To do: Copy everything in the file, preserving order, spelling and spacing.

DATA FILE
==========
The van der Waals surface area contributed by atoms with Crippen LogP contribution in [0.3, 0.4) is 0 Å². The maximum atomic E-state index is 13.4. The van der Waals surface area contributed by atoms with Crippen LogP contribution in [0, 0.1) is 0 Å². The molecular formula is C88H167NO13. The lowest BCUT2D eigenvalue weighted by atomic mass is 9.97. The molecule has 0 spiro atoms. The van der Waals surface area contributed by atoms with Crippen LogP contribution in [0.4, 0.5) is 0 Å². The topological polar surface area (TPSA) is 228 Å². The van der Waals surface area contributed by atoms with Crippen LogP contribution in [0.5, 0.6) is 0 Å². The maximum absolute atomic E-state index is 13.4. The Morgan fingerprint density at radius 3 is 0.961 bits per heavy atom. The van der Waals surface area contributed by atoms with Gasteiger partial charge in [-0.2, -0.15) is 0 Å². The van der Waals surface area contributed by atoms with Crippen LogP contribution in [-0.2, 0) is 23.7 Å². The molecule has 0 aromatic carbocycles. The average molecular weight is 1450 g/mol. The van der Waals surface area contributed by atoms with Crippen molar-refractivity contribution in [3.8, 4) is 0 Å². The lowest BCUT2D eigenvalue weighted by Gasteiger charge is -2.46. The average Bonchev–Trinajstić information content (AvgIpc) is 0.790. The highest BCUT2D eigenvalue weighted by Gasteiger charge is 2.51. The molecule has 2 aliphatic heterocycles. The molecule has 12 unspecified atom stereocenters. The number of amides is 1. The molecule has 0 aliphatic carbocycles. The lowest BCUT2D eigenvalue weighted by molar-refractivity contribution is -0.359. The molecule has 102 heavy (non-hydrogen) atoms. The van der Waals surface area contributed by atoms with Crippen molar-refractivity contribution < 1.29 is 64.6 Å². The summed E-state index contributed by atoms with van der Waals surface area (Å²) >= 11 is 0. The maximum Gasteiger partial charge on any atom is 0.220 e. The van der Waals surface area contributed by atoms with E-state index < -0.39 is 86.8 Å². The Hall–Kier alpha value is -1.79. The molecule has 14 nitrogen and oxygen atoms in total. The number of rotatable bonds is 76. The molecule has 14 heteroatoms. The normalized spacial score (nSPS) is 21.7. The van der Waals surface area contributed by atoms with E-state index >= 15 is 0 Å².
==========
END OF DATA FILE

The van der Waals surface area contributed by atoms with Crippen LogP contribution in [0.3, 0.4) is 0 Å². The maximum atomic E-state index is 13.4. The van der Waals surface area contributed by atoms with Crippen LogP contribution in [0, 0.1) is 0 Å². The molecular formula is C88H167NO13. The lowest BCUT2D eigenvalue weighted by atomic mass is 9.97. The molecule has 0 spiro atoms. The van der Waals surface area contributed by atoms with Crippen LogP contribution in [0.4, 0.5) is 0 Å². The topological polar surface area (TPSA) is 228 Å². The van der Waals surface area contributed by atoms with Crippen LogP contribution in [0.5, 0.6) is 0 Å². The maximum absolute atomic E-state index is 13.4. The Morgan fingerprint density at radius 3 is 0.961 bits per heavy atom. The van der Waals surface area contributed by atoms with Gasteiger partial charge in [-0.2, -0.15) is 0 Å². The van der Waals surface area contributed by atoms with Crippen LogP contribution in [-0.2, 0) is 23.7 Å². The molecule has 0 aromatic carbocycles. The average molecular weight is 1450 g/mol. The van der Waals surface area contributed by atoms with Crippen molar-refractivity contribution in [3.8, 4) is 0 Å². The lowest BCUT2D eigenvalue weighted by Gasteiger charge is -2.46. The average Bonchev–Trinajstić information content (AvgIpc) is 0.790. The highest BCUT2D eigenvalue weighted by Gasteiger charge is 2.51. The molecule has 2 aliphatic heterocycles. The molecule has 12 unspecified atom stereocenters. The number of amides is 1. The molecule has 0 aliphatic carbocycles. The lowest BCUT2D eigenvalue weighted by molar-refractivity contribution is -0.359. The molecule has 102 heavy (non-hydrogen) atoms. The van der Waals surface area contributed by atoms with Crippen molar-refractivity contribution < 1.29 is 64.6 Å². The summed E-state index contributed by atoms with van der Waals surface area (Å²) >= 11 is 0. The maximum Gasteiger partial charge on any atom is 0.220 e. The van der Waals surface area contributed by atoms with E-state index < -0.39 is 86.8 Å². The Hall–Kier alpha value is -1.79. The molecule has 14 nitrogen and oxygen atoms in total. The number of rotatable bonds is 76. The molecule has 14 heteroatoms. The normalized spacial score (nSPS) is 21.7. The van der Waals surface area contributed by atoms with E-state index >= 15 is 0 Å².